Drought-Stricken Cape Town To Lose Water Supply By April 12

Jan 26, 2018, 02:19
Drought-Stricken Cape Town To Lose Water Supply By April 12

Barring a major turn of events, one of the South African capital cities, Cape Town, will run out of water on April 12, or "day zero" as they're calling it.

What is worse is that the water levels at dams supplying the city have dropped 1.4% in the last week and video taken recently of the city's largest dam, Theewaterskloof shows an almost-barren reservoir bed.

Deputy Mayor Ian Neilson on Tuesday announced that Day Zero had been brought forward by nine days, to April 12, due to a drop in dam levels.

The Western Cape region of South Africa was unprepared to handle three consecutive years of severe drought.

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Cape Town told residents last week they would need to cut their daily water consumption by nearly half from next month as authorities scramble to prevent the city running out of water.

Local authorities have warned four million people that if they do not reduce consumption by "day zero" - 12 April - they will have to queue at 200 standpipes for daily rations of 25 litres (6.6 USA gallons).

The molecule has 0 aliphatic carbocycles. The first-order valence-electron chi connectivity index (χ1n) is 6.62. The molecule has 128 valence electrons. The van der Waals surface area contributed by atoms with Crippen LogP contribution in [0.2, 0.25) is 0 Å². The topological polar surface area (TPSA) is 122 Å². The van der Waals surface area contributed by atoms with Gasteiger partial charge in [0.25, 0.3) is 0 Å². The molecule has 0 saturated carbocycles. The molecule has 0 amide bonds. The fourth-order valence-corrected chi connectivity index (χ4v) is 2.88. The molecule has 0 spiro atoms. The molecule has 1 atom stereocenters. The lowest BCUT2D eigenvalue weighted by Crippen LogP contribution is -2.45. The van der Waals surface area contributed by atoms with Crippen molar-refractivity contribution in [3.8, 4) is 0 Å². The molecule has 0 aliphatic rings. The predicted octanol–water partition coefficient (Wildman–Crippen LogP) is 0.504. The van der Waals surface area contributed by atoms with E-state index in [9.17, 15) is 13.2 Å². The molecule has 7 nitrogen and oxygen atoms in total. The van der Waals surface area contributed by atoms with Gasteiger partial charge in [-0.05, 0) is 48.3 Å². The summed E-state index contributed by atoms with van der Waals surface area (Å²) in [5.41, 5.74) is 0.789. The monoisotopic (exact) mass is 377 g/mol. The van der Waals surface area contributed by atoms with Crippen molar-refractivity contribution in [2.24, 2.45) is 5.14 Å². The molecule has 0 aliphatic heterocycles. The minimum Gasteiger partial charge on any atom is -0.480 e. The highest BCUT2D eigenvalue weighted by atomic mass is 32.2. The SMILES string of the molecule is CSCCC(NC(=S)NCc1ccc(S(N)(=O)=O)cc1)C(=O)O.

Strict water restrictions are already in force, limiting the maximum use per person to 50 litres per day.

City councillors are set to vote on the introduction of a punitive tariff, which will charge households using more than 6,000 litres per month higher water rates.

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"Day zero has been heading in one direction and that's towards us", said Christine Colvin, a resident and freshwater expert with the World Wildlife Fund.

She said they were attempting to "create scapegoats and shift the blame on the seriousness of the water crisis". Instead, she boils about 1.5 litres of water and mixes it with about a litre of tap water to have her daily wash while the rest of us catch the slow running water in a bucket for re-use in the toilet cistern.

"While the Western Cape government continues to coordinate the current disaster, we can still avoid Day Zero if everyone remains within the limit".

Queues are forming at natural springs around Cape Town as residents seek to minimise mains usage and build up emergency supplies of water.

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"And we have been pleading the ith national government to fulfil their responsibility of bulk water provision", said Zille.